Reviews provided by Syndetics
Publishers Weekly Review
Will and Evanlyn, introduced in the first volume of John Flanagan`s Ranger's Apprentice series (which PW called "an exciting tale of battle and honor"), find themselves kidnapped and aboard a slave ship, having fought the evil Morgarath at the end of the last book. As Horace and Halt head towards Skandia to rescue their friends, they discover that many challenges stand in their way in Ranger's Apprentice: The Icebound Land, the series' third installment. (Philomel, $16.99 256p ages 10-up ISBN 9780-399-24456-8; June) (c) Copyright PWxyz, LLC. All rights reserved
School Library Journal Review
Gr 5-9-This third installment in the series picks up where The Burning Bridge (Philomel, 2006) left off. Apprentice Ranger Will and Evanlyn (Princess Cassandra incognito) are being taken by ship to the snowy northern country of the Skandians, a Viking-like group of raiders who plan to sell them as slaves. Will's mentor Halt, frustrated at not being allowed to follow them, stages an incident to get himself thrown out of the Ranger corps so that he can mount a rescue mission. He is joined by Will's friend Horace, and the chapters alternate neatly between Will and Evanlyn's plight in Skandia and Halt and Horace's obstacle-ridden journey to find them. As in the previous titles, the action is well paced and the writing style is engaging. The main characters continue to be believable and to inspire readers' interest and sympathy. A particular strength of this series is that Will has never been the effortless hero. Though talented and intelligent, he makes mistakes and he often needs help from those around him-making him a very realistic and appealing protagonist. Fans of the series will not be disappointed in this latest installment and will be left eagerly anticipating the next one.-Amanda Raklovits, Champaign Public Library, IL (c) Copyright 2010. Library Journals LLC, a wholly owned subsidiary of Media Source, Inc. No redistribution permitted.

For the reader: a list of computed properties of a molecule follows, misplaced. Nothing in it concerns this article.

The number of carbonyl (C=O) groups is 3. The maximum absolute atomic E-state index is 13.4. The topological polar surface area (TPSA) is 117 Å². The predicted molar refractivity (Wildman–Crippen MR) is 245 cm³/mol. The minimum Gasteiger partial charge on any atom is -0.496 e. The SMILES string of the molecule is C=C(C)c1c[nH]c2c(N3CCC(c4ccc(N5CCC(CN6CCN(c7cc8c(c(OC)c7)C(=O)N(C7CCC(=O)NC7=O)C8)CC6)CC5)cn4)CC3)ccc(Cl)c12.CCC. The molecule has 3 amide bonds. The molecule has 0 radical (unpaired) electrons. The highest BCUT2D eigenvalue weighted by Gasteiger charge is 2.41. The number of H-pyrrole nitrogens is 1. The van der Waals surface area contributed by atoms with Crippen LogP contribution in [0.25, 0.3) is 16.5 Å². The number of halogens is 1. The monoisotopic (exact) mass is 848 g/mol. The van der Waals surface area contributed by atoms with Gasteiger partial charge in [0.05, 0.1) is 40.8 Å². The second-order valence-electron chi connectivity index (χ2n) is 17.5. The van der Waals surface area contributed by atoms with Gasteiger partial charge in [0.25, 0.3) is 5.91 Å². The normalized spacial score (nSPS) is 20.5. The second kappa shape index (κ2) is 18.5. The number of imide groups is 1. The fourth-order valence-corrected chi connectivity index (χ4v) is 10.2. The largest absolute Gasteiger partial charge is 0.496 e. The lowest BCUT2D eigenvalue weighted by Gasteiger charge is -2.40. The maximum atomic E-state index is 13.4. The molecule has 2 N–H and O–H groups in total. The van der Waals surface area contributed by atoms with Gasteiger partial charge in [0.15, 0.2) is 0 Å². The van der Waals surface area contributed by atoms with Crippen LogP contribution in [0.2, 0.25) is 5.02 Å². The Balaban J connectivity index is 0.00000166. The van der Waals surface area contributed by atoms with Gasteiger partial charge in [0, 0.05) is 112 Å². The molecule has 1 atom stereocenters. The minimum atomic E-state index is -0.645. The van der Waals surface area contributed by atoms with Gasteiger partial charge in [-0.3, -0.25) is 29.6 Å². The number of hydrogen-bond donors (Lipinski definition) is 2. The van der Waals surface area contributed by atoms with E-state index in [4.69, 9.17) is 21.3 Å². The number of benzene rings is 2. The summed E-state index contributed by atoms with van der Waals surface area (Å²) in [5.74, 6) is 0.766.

"The third book in the Ranger's Apprentice series features a dual story, switching between the ranger's apprentice, Will, accompanied by princess Evanlyn, and the ranger, Halt, accompanied by Will's friend Horace, a young knight-in-training. After an unsuccessful attempt to escape from the ship where they are captives, Will and Evanlyn are taken to Skandia and put to work as slaves. Meanwhile, Halt and Horace ride to the rescue, or at least toward the rescue, only to be detained by a series of petty thieves and a nefarious knight. Although both strands of narrative feature journeys, each provides its own challenges for the characters and pleasures for readers. The Halt/Horace strand combines elements of knightly combat with a certain dry wit, and the Will/Evanlyn strand offers a good adventure story with a surprising twist. Throughout the novel, Flanagan's deft character portrayals and well-paced story will engage readers, and the ending will leave them clamoring for the next volume."--"Phelan, Carolyn" Copyright 2007 Booklist
Horn Book Review
Apprentice ranger Will and princess-in-disguise Evanlyn endure slavery until escaping from the Viking-like Skandians. Ranger Halt and Battleschool apprentice Horace defeat a rogue knight en route to attempting a rescue. The incidental plot develops grist for future installments rather than coming to a resolution, but fans of the guileless characters and elemental combat strategies will enjoy the agreeable journey. (c) Copyright 2010. The Horn Book, Inc., a wholly owned subsidiary of Media Source, Inc. No redistribution permitted. All rights reserved.
Kirkus Book Review
A mild case of middle-volume-itis afflicts the third episode in this increasingly popular fantasy series, as Flanagan alternates short chapters to weave a double-stranded tale that advances the main story only an inch or two while filling out the page count with incidental adventures and repetitive explanations. In the odd-numbered chapters, Will and Evanlyn, enslaved by Skandian (Viking) captors in the previous volume, manage to escape into the snowy northern mountains, but only after Will acquires an addiction to warmweed, a brain-numbing narcotic. In the even-numbered ones, Will's Ranger mentor Halt and talented knight-in-training Horace set out through Gallica (France) on a rescue mission, and are themselves temporarily imprisoned by a cruel robber baron. The author hasn't expended much effort to develop original cultures or characters, but--repeated side comments and references to past events aside--his fluent writing, engaging protagonists and credibly choreographed fight scenes will keep readers involved. (Fantasy. 11-13) Copyright ©Kirkus Reviews, used with permission.